The trend, at least in the counties around me, is that non-emergency transportation is handled by the contract holder. I don't know what the leagality is, but around here there are no other providers. The non-emergency transportation business tends to be more profitable than 911 response, and as such my county grants an exclusive contract for ambulance service to a single provider per area. When I was in the business, the nursing homes, hospitals, etc all had the phone number of Medcom, and transports were coordinated through them, on the Med channels. The same units used for emergency response were used for routine transfers, so Medcom needed to know who was in service and for what.

I'm not advocating putting non-emergency transport units on the government channel, although it'd sure be nice if they had the capability to operate there in an emergency in areas where the two types of units are distinct and separate.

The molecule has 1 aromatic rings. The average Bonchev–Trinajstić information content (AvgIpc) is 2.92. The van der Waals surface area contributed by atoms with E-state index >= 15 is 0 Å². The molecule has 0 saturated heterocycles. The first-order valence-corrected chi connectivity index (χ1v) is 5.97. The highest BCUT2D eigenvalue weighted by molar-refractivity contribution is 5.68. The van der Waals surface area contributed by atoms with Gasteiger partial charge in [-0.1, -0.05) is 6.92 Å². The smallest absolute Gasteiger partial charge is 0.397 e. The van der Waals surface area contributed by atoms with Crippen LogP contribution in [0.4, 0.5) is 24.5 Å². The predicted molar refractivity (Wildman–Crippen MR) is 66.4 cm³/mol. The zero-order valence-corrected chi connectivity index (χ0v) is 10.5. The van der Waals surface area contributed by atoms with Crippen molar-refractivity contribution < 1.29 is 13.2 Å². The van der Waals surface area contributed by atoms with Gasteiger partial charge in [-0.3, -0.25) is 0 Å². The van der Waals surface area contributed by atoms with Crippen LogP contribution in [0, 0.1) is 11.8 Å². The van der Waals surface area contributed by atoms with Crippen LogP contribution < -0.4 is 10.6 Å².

As for there being plenty of Med channels available, I'm not hearing any narrowband Med use around here, so there are effectively ten channels available for wideband users. Roll in the fact that the county to the South of me dispatches on Med 10, the one to the North dispatches on Med 10, and the one to the East dispatches on Med 9, SLO Co had to use something else for dispatch (hence, Med 1).

I'll admit, though, it's nice to talk to someone else that seems to understand all of this. Back in my EMS days, when I talked Med channel usage with my co-workers, I often got the deer-in-the-headlights look. ;)
 

digitaljim6

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I agree with your statements about motives. There are good and bad on both sides. It seems that, for the most part, the crews themselves are dedicated, no matter what their bosses are like.